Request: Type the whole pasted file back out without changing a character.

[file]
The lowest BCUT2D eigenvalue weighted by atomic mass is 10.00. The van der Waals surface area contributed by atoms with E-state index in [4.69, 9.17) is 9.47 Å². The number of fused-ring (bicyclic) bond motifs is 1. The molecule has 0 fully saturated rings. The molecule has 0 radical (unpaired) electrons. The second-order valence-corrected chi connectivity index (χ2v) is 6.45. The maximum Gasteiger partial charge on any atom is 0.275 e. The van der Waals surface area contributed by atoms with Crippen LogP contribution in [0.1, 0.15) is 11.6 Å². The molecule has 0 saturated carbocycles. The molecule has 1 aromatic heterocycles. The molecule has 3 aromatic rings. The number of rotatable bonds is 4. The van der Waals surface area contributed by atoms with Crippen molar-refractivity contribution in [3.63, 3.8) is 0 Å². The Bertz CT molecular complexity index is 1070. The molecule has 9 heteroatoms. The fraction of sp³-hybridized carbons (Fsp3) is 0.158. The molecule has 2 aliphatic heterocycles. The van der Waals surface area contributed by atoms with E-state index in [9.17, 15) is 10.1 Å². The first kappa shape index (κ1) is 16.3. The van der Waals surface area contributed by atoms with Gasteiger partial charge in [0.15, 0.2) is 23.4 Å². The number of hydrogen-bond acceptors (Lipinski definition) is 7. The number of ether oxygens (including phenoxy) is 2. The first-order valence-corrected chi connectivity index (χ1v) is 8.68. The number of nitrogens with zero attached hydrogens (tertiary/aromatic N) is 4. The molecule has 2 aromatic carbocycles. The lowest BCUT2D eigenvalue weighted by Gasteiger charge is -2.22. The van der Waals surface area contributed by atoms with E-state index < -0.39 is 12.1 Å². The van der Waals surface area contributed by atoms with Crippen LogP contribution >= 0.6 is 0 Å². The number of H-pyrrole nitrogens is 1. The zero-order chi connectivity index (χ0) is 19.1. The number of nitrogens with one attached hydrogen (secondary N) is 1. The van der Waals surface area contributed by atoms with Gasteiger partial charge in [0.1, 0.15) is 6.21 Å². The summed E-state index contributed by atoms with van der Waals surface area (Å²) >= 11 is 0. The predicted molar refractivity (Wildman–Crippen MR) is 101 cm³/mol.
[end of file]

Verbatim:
The lowest BCUT2D eigenvalue weighted by atomic mass is 10.00. The van der Waals surface area contributed by atoms with E-state index in [4.69, 9.17) is 9.47 Å². The number of fused-ring (bicyclic) bond motifs is 1. The molecule has 0 fully saturated rings. The molecule has 0 radical (unpaired) electrons. The second-order valence-corrected chi connectivity index (χ2v) is 6.45. The maximum Gasteiger partial charge on any atom is 0.275 e. The van der Waals surface area contributed by atoms with Crippen LogP contribution in [0.1, 0.15) is 11.6 Å². The molecule has 0 saturated carbocycles. The molecule has 1 aromatic heterocycles. The molecule has 3 aromatic rings. The number of rotatable bonds is 4. The van der Waals surface area contributed by atoms with Crippen molar-refractivity contribution in [3.63, 3.8) is 0 Å². The Bertz CT molecular complexity index is 1070. The molecule has 9 heteroatoms. The fraction of sp³-hybridized carbons (Fsp3) is 0.158. The molecule has 2 aliphatic heterocycles. The van der Waals surface area contributed by atoms with E-state index in [9.17, 15) is 10.1 Å². The first kappa shape index (κ1) is 16.3. The van der Waals surface area contributed by atoms with Gasteiger partial charge in [0.15, 0.2) is 23.4 Å². The number of hydrogen-bond acceptors (Lipinski definition) is 7. The number of ether oxygens (including phenoxy) is 2. The first-order valence-corrected chi connectivity index (χ1v) is 8.68. The number of nitrogens with zero attached hydrogens (tertiary/aromatic N) is 4. The molecule has 2 aromatic carbocycles. The lowest BCUT2D eigenvalue weighted by Gasteiger charge is -2.22. The van der Waals surface area contributed by atoms with E-state index < -0.39 is 12.1 Å². The van der Waals surface area contributed by atoms with Crippen LogP contribution >= 0.6 is 0 Å². The number of H-pyrrole nitrogens is 1. The zero-order chi connectivity index (χ0) is 19.1. The number of nitrogens with one attached hydrogen (secondary N) is 1. The van der Waals surface area contributed by atoms with Gasteiger partial charge in [0.1, 0.15) is 6.21 Å². The summed E-state index contributed by atoms with van der Waals surface area (Å²) >= 11 is 0. The predicted molar refractivity (Wildman–Crippen MR) is 101 cm³/mol.